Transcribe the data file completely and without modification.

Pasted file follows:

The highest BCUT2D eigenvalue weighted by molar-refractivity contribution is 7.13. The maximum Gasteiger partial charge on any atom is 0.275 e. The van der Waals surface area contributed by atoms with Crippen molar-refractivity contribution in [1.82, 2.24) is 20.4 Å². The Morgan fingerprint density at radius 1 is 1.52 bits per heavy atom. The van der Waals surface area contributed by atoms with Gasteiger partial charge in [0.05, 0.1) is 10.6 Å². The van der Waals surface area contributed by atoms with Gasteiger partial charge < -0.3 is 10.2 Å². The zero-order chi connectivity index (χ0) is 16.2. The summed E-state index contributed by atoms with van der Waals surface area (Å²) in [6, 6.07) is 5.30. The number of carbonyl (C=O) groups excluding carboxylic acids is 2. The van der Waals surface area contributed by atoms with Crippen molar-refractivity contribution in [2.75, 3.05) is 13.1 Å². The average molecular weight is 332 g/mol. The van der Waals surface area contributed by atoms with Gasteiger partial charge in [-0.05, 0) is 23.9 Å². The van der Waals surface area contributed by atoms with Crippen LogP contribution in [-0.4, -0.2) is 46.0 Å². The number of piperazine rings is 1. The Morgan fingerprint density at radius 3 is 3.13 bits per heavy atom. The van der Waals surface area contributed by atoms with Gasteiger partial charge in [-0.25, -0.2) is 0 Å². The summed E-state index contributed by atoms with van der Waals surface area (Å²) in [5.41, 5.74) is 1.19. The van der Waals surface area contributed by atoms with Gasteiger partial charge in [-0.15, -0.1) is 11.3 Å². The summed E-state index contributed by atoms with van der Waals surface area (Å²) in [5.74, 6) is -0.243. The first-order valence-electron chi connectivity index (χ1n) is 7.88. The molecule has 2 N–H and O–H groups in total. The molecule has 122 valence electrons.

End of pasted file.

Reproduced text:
The highest BCUT2D eigenvalue weighted by molar-refractivity contribution is 7.13. The maximum Gasteiger partial charge on any atom is 0.275 e. The van der Waals surface area contributed by atoms with Crippen molar-refractivity contribution in [1.82, 2.24) is 20.4 Å². The Morgan fingerprint density at radius 1 is 1.52 bits per heavy atom. The van der Waals surface area contributed by atoms with Gasteiger partial charge in [0.05, 0.1) is 10.6 Å². The van der Waals surface area contributed by atoms with Gasteiger partial charge < -0.3 is 10.2 Å². The zero-order chi connectivity index (χ0) is 16.2. The summed E-state index contributed by atoms with van der Waals surface area (Å²) in [6, 6.07) is 5.30. The number of carbonyl (C=O) groups excluding carboxylic acids is 2. The van der Waals surface area contributed by atoms with Crippen molar-refractivity contribution in [2.75, 3.05) is 13.1 Å². The average molecular weight is 332 g/mol. The van der Waals surface area contributed by atoms with Gasteiger partial charge in [-0.05, 0) is 23.9 Å². The van der Waals surface area contributed by atoms with Crippen LogP contribution in [-0.4, -0.2) is 46.0 Å². The number of piperazine rings is 1. The Morgan fingerprint density at radius 3 is 3.13 bits per heavy atom. The van der Waals surface area contributed by atoms with Gasteiger partial charge in [-0.25, -0.2) is 0 Å². The summed E-state index contributed by atoms with van der Waals surface area (Å²) in [5.41, 5.74) is 1.19. The van der Waals surface area contributed by atoms with Gasteiger partial charge in [-0.15, -0.1) is 11.3 Å². The summed E-state index contributed by atoms with van der Waals surface area (Å²) in [5.74, 6) is -0.243. The first-order valence-electron chi connectivity index (χ1n) is 7.88. The molecule has 2 N–H and O–H groups in total. The molecule has 122 valence electrons.